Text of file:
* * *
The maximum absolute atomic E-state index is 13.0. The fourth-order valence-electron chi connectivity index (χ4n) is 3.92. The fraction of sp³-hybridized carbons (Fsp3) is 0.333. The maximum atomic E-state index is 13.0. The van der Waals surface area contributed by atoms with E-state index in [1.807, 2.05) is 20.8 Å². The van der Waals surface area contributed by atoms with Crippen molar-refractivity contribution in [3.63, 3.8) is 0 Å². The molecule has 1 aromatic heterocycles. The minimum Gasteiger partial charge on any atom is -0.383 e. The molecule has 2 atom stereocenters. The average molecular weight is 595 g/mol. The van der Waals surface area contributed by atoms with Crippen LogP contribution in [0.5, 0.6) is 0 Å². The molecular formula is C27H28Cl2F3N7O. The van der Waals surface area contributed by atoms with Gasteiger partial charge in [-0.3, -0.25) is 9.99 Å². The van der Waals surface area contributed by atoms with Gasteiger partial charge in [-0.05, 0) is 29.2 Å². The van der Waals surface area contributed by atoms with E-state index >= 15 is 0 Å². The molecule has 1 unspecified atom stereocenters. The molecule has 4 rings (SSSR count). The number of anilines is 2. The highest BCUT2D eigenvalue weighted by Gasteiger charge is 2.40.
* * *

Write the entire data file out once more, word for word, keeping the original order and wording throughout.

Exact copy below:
The maximum absolute atomic E-state index is 13.0. The fourth-order valence-electron chi connectivity index (χ4n) is 3.92. The fraction of sp³-hybridized carbons (Fsp3) is 0.333. The maximum atomic E-state index is 13.0. The van der Waals surface area contributed by atoms with E-state index in [1.807, 2.05) is 20.8 Å². The van der Waals surface area contributed by atoms with Crippen molar-refractivity contribution in [3.63, 3.8) is 0 Å². The molecule has 1 aromatic heterocycles. The minimum Gasteiger partial charge on any atom is -0.383 e. The molecule has 2 atom stereocenters. The average molecular weight is 595 g/mol. The van der Waals surface area contributed by atoms with Crippen LogP contribution in [0.5, 0.6) is 0 Å². The molecular formula is C27H28Cl2F3N7O. The van der Waals surface area contributed by atoms with Gasteiger partial charge in [-0.3, -0.25) is 9.99 Å². The van der Waals surface area contributed by atoms with Gasteiger partial charge in [-0.05, 0) is 29.2 Å². The van der Waals surface area contributed by atoms with E-state index >= 15 is 0 Å². The molecule has 1 unspecified atom stereocenters. The molecule has 4 rings (SSSR count). The number of anilines is 2. The highest BCUT2D eigenvalue weighted by Gasteiger charge is 2.40.